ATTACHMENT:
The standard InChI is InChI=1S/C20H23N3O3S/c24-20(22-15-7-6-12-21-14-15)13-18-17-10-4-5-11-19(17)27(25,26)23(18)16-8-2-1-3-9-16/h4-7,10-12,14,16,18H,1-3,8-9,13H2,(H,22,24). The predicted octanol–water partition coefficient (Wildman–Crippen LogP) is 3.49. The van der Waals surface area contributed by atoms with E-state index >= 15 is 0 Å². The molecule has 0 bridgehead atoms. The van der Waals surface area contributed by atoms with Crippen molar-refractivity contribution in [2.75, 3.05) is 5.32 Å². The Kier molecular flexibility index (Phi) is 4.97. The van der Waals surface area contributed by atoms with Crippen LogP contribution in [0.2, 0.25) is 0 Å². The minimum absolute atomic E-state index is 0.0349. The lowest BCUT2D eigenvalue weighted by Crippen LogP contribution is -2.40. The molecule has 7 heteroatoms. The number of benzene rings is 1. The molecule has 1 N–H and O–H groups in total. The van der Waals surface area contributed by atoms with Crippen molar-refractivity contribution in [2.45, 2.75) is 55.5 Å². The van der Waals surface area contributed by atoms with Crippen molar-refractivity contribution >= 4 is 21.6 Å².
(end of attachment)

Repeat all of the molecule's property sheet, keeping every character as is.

The standard InChI is InChI=1S/C20H23N3O3S/c24-20(22-15-7-6-12-21-14-15)13-18-17-10-4-5-11-19(17)27(25,26)23(18)16-8-2-1-3-9-16/h4-7,10-12,14,16,18H,1-3,8-9,13H2,(H,22,24). The predicted octanol–water partition coefficient (Wildman–Crippen LogP) is 3.49. The van der Waals surface area contributed by atoms with E-state index >= 15 is 0 Å². The molecule has 0 bridgehead atoms. The van der Waals surface area contributed by atoms with Crippen molar-refractivity contribution in [2.75, 3.05) is 5.32 Å². The Kier molecular flexibility index (Phi) is 4.97. The van der Waals surface area contributed by atoms with Crippen LogP contribution in [0.2, 0.25) is 0 Å². The minimum absolute atomic E-state index is 0.0349. The lowest BCUT2D eigenvalue weighted by Crippen LogP contribution is -2.40. The molecule has 7 heteroatoms. The number of benzene rings is 1. The molecule has 1 N–H and O–H groups in total. The van der Waals surface area contributed by atoms with Crippen molar-refractivity contribution in [2.45, 2.75) is 55.5 Å². The van der Waals surface area contributed by atoms with Crippen molar-refractivity contribution >= 4 is 21.6 Å².